Is It Accurate?
Is BMI still considered an accurate assessment of a healthy weight?
The expert answers:
Yes. But there are a few exceptions that may apply. Because muscle weighs more than fat, researchers have always warned that the Body Mass Index (BMI) overestimates body fatness in athletes with low body fat and a lot of muscle.
Likewise, BMI underestimates body fat in the elderly or people who have lost a lot of muscle. Body fat can be accurately assessed by underwater weighing. Trained fitness professionals using calipers or other special equipment can also closely calculate how much body fat a person has.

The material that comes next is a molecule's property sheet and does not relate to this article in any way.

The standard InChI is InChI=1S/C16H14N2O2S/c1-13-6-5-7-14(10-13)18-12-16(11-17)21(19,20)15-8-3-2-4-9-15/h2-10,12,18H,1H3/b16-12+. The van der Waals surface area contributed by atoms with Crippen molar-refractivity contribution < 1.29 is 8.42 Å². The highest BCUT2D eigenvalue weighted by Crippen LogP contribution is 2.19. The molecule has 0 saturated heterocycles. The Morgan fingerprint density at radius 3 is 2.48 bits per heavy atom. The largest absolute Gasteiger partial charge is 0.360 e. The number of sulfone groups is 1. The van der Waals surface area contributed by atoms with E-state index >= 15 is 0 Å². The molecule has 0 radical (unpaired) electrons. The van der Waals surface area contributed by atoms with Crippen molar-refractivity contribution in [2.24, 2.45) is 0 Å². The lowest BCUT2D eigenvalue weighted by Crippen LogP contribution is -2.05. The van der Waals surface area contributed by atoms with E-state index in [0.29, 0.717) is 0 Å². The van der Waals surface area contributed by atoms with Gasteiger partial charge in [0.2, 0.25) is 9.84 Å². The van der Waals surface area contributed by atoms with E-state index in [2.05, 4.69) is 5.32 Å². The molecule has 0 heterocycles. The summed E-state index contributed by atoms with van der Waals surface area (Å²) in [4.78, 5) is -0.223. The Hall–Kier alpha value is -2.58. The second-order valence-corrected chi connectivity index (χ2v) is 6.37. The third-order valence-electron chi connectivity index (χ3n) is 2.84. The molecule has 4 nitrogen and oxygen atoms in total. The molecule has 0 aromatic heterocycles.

But in the absence
of these specialized techniques, BMI has been shown to more closely
represent body fatness than a simple weight measurement.
Furthermore, studies show that people whose BMI classifies them as overweight experience a greater risk of cancer, high blood pressure and high cholesterol. Because most Americans lead a lifestyle that is too sedentary, a high BMI usually comes from fat, not muscle.
Thus, a BMI reading is a good place to start when determining health
risks due to excess weight. By taking a waistline measurement --
another easy test -- you can better assess health risks from body
fat. For women, a waist measurement of 35 inches or more indicates
high risk. For men, the significant figure is 40 inches or more.